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Hot Trips: San Francisco

With several direct flights a day that clock in just under 3 hours, San Francisco is the perfect weekend getaway for Calgarians looking to take in some sights, eat some stellar food and get a dose of California cool. This is a city of sights, but step off the tourist treadmill for some of the best food, shopping and culture North America has to offer.

But first, totally be a tourist.

Foliage at Golden Gate Park.

If it’s your first time in San Francisco, there’s no shame in biking across the Golden Gate Bridge or taking selfies in front of The Painted Ladies. Alcatraz might seem like a tourist trap, but it’s well worth your time — you not only get to explore the super-creepy grounds with a self-led tour narrated by past inmates, but you also get a harbour cruise. There’s nothing like seeing the city from the water, and this is a great chance to do it, day or night (especially night — it’s an amazing experience).

The San Francisco  Museum of Modern Art (SFMOMA) is awesome and is worth fighting crowds for.

“Double America” by Glenn Ligon (2012) at SFMOMA.

This might fit in the be-a-tourist section, but the SFMOMA recently underwent a major three-year expansion project that doubled its size, giving you even more Andy Warhol, Francis Bacon and Jasper Johns to love. Plan for a full day, but don’t worry, the Museum Shop with its selection of iconic design giftware and decor will calm your vacation shopping itch and the excellent restaurants, including three-Michelin-star-chef Corey Lee’s In Situ, will keep you fed and watered.

Venture into the Tenderloin District for a cronut at Mr. Holmes Bakehouse.

Happy When-Politics-Became-More-Riveting-Than-HBO One Year Anniversary!⠀ P H O T O : @jessnguyeningit

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We know, cronuts, so 2015, but trust us, a stroll in this neighbourhood will give the experience any edge you crave. On paper, the Tenderloin appears to be perfect — great central location, easy access to the Ferry Building and other hotspots — but it’s super grungy and not where you want to spend lots of time. Except for your trip to Mr. Holmes. It might be a sign of gentrification to come, but as of now, this bakery is still one of the few hipster havens in the hood. Go early, because the good stuff sells out fast.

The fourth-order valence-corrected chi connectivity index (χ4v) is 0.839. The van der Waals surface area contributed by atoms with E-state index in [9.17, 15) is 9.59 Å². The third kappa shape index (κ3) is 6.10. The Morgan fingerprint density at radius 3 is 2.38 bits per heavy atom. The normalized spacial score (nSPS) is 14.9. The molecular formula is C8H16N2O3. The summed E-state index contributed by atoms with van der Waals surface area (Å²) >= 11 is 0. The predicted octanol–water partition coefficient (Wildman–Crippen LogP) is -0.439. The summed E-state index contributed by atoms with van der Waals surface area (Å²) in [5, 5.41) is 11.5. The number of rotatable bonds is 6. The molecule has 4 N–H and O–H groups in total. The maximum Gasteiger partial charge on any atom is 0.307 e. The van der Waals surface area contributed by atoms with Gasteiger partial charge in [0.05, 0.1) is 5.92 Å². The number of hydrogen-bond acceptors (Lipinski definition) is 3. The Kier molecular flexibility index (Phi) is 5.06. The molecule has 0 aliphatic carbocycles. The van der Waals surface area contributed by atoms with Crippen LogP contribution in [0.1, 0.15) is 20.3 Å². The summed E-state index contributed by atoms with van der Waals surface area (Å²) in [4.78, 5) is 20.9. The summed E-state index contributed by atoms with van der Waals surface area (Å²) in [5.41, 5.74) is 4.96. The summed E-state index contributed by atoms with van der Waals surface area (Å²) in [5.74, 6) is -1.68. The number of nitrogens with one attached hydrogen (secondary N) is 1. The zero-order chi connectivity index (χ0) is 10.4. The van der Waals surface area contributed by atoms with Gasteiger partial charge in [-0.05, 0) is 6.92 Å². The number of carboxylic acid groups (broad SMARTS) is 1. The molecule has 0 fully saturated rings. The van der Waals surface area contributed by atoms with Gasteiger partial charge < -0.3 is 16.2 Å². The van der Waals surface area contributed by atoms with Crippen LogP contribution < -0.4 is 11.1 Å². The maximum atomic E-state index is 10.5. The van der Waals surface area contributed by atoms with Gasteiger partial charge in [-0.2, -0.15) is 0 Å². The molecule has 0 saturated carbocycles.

Bypass Tartine and stock up on picnic fare at Bi-Rite for an afternoon in Dolores Park (but still totally get some stuff at Tartine if you don’t mind braving the line — because there’s always a line).

There’s no better way to immerse yourself in San Francisco life than to spend some time people watching in Dolores Park while you nibble on some local treats. Bi-Rite is one of the most beautiful little grocery stores in the city, and it’s jam-packed with food and drink options that will make your head spin. You’ll want to buy one of everything, and you should, just make sure that purchase includes some of their small-batch house-made ice cream.

Ooh and aah at the housewares at Heath Ceramics.

Everyone’s favorite wall at Heath ❤️💛🖤💚💙

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This store by the renowned San Fran-based ceramics maker Heath Ceramics carries everything to make your life fit for the pages of Kinfolk — dinnerware, tableware, ceramics and tile — plus, there’s a divine little Blue Bottle Coffee store next door. If you’re feeling hungry after all that shopping, head over to Tartine Manufactory, Tartine’s newest venture, and chow down on their incredible food, all served up on — yes — Heath Ceramics dinnerware.

And now that you’ve shopped and eaten a lot, shop and eat some more.

The Mill coffee shop in San Francisco.

Head over to Hayes Valley for an afternoon of weaving in and out of local boutiques and big brand-stores that align with the San Francisco mindset, such as Warby Parker, Gant, Oak + Fort and Public Bikes. Cut over to the NOPA (north of the panhandle) neighbourhood via the Painted Ladies (selfie time!) to grab a coffee at The Mill — just try to resist buying a baguette from their selection or baking from Josey Baker Bread, but be realistic, there’s so much to eat and so little time. Now that you’ve perked up a bit, move over to Nopa for dinner. It’s classic San Francisco fare at its best, but make sure you book early — it can be tricky to get a seat.;

By Ricky Zayshley